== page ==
Sapium sebiferum seedlings were established by our previously developed method (Shah et al., 2018). The seed of the Arabidopsis Columbia-0 (Col-0) genotype was obtained from the Arabidopsis Biological Resources Center (Columbus, OH, United States). SsKAI2 was identified, cloned, transformed to Arabidopsis, and homozygous SsKAI2 OEs lines were selected for further experiments. Seeds of wild-type and SsKAI2 OEs were surfaces sterilized with 70% (v/v) ethanol for 2 min, then incubated in 10% (v/v) sodium hypochlorite (NaClO) for 10 min at room temperature, and washed thrice with double distilled water. The sterilized seeds were plated on ½ Murashige and Skoog (MS) medium supplemented with 1% (w/v) sucrose and 0.8% (w/v) agar and placed at 4 degrees Celsius (°C) for 2 days. Seeds were germinated in a growth room 16/8 h (day/night) photoperiod at 22°C. Seven-day-old Arabidopsis seedlings were transferred from ½ MS medium to the soil and grown in a chamber at 22°C, with 16/8 h (long-day conditions) photoperiods, approximately 120 μmol/m2/s radiation strength, and 75% humidity.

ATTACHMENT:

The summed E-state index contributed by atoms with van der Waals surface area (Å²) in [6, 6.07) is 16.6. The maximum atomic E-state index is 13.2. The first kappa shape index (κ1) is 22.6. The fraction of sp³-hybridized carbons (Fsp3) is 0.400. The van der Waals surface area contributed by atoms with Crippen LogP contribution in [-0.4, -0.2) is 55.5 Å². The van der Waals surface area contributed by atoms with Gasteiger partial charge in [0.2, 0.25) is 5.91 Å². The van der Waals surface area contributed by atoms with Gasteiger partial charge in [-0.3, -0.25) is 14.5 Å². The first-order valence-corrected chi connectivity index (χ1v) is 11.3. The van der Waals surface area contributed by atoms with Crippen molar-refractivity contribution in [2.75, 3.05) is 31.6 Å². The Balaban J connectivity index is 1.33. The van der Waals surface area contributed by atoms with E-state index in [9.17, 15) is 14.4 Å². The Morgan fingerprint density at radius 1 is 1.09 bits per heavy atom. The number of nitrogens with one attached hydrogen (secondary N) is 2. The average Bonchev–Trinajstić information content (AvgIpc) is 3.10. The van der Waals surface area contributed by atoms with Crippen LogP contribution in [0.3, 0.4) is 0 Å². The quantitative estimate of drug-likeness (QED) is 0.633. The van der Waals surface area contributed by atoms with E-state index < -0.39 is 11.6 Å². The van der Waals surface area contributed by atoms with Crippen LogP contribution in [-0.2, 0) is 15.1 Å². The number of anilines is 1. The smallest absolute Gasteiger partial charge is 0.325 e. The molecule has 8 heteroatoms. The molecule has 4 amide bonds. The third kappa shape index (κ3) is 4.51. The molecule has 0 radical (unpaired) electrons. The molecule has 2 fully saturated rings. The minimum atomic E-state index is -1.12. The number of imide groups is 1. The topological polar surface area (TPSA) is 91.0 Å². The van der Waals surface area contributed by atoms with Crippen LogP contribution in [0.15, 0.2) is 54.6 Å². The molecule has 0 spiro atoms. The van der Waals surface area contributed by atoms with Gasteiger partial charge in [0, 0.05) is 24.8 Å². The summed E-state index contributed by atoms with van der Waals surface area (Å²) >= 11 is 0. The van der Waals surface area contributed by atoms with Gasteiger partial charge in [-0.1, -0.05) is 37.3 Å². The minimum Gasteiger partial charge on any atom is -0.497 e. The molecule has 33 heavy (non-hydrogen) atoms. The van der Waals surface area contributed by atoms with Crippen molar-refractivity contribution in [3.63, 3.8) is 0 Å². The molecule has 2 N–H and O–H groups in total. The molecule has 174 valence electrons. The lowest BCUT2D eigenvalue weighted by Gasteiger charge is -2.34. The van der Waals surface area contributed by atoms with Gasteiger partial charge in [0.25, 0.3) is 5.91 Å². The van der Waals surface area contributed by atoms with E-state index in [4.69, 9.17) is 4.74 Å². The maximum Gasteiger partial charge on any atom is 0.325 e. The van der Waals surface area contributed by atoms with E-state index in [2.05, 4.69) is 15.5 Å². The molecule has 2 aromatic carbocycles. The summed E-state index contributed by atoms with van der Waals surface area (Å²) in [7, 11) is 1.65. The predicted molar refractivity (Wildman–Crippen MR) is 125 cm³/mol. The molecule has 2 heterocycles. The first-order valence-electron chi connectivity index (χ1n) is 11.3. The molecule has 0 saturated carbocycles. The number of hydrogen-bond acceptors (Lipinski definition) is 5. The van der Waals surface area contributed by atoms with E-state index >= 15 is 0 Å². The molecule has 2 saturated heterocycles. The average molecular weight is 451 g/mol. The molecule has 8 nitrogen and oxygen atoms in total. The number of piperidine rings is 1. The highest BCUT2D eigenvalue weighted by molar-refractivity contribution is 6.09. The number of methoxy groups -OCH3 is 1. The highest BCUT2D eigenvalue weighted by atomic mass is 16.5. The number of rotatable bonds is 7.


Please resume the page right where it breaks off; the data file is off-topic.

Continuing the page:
Cold Treatment

Cold resistant plants have developed a coping mechanism called cold acclimation (Thomashow, 1999). Cold acclimation mechanism includes the accumulation of soluble sugars (Guy and Huber, 1992), and proline (Verbruggen and Hermans, 2008), stimulation of antioxidants activity, and changes in the plant transcriptome and proteome (Thomashow, 1999; Zuther et al., 2019). Cold acclimation makes the plants ready in low temperatures to face the upcoming freezing temperatures. So, for phenotypical analysis under cold stress, 5-day-old Arabidopsis seedlings were cold acclimatized to 4°C for 12 h and then subjected to cold treatment at −20°C for an hour. The plants were again kept at 4°C for 12 h, the plants were then shifted to a plant growth room with a 16/8 h photoperiod at 22°C, approximately 120 μmol photons/m2/s, and 75% humidity. The recovery rate was measured 10 days after the cold-shock treatment. Photographs were taken by a Nikon D90 having Nikon DX AF-S NIKKOR 18-105 mm lens (Nikon Corporation, Tokyo, Japan).

Electrolyte Leakage Measurement